The Causes And Prevention Of Addiction Relapses

Many alcoholics and drug addicts do all of the hard work required to stop using their drug of choice, only to relapse and begin to use once again. There are many contributing factors that can lead to a relapse, and each addict will often have specific "triggers" that can lead them back into addiction.

Many addicts and their supporters assume that just ceasing to use alcohol or drugs is the end game, but it's just the beginning of the end of addiction. The key to successful abstinence is to find the void that drug or alcohol use fills and to replace the emptiness with healthier choices.

What are Some of the Causes of Relapses?

Addiction and relapses can result from multiple origins, including physical, psychological, and social motivations, such as:

  • Genetic predisposition. An individual may be more susceptible because of a genetic flaw, which explains generational addiction in families.
  • Physical pain. Over-prescription of opiates for physical pain has become a major factor in opioid addiction. Individuals with chronic pain may also self-medicate with illegal drugs.
  • Mental illness. Undiagnosed psychological issues such as depression or anxiety can lead to alcohol or illicit drug addiction.
  • Peer pressure. Family and friends that are addicts will often lead an addict back to using, either through direct influence or indirect comfort and familiarity with alcohol or drug use.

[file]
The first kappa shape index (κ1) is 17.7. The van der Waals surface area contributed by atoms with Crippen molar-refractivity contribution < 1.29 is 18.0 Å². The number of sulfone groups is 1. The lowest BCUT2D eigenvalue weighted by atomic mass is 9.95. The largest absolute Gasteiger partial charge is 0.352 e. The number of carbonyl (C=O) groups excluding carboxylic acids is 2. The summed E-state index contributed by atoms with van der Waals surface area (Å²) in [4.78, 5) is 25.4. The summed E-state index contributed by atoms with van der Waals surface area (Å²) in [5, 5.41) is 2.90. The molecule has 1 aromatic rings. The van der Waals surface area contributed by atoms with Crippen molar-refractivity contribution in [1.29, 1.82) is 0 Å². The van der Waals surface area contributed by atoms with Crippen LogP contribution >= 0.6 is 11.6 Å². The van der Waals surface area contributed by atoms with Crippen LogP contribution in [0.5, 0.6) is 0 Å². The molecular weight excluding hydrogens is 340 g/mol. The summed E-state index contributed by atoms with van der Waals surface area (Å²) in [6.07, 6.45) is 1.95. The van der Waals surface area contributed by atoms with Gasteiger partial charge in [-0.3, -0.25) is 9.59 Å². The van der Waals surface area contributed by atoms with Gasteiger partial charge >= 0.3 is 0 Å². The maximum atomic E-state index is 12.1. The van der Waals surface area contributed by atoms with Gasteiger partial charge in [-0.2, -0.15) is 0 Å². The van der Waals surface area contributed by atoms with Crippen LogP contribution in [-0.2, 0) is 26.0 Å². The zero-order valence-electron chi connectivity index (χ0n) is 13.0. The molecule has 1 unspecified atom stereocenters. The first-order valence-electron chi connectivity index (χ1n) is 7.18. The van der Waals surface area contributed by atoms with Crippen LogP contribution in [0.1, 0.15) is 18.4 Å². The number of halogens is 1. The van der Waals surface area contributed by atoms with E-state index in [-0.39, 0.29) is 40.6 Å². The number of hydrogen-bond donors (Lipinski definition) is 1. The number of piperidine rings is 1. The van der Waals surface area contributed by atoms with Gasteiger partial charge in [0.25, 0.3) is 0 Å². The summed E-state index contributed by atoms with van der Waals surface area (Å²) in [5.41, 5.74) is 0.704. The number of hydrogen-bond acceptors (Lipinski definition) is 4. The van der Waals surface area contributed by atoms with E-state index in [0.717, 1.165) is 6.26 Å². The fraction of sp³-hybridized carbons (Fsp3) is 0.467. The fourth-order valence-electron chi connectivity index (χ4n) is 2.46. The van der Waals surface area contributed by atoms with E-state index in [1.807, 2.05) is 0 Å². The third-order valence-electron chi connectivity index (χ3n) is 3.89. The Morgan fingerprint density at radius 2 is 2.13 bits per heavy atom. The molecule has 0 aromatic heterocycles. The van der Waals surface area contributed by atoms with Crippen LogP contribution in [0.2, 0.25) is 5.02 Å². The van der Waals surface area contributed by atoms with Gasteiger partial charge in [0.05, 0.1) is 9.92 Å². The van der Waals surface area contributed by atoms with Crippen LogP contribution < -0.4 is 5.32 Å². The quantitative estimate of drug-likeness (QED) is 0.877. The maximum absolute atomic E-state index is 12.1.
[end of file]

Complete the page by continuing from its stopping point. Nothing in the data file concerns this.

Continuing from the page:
What are the Stages That May Lead to a Relapse?

Emotional turmoil will set the initial stage of a potential relapse. A recovering addict's brain is structurally transformed by addiction, and must gradually be restored to proper function. The life of an addict revolves around drug or alcohol, so the recovering addict has been cast adrift. Many addicts have alienated friends and family through behaviors associated with addiction.

They cannot return to the familiarity of their old hangouts and user friends. Former addicts may also exhibit poor eating and sleeping habits because of their relative lack of importance during the period of addiction. This can lead to even greater despondency.

At this point, they may fantasize about using again or seek out former associates and areas from the period of their addiction. Addicts can be self-deceptive at this point, believing that they can become casual users. 

How Can Relapse be Prevented?

The best chance of avoiding relapse is in entering a relapse prevention program. These programs offer structure, which recovering addicts sorely need as they rebuild their lives, and companionship with others who are fellow travelers on the road to sobriety. Keeping busy and staying socially connected can mean the difference between success and failure in avoiding relapses and recovering lives.

Contact a company like ONTRACK for more information and assistance.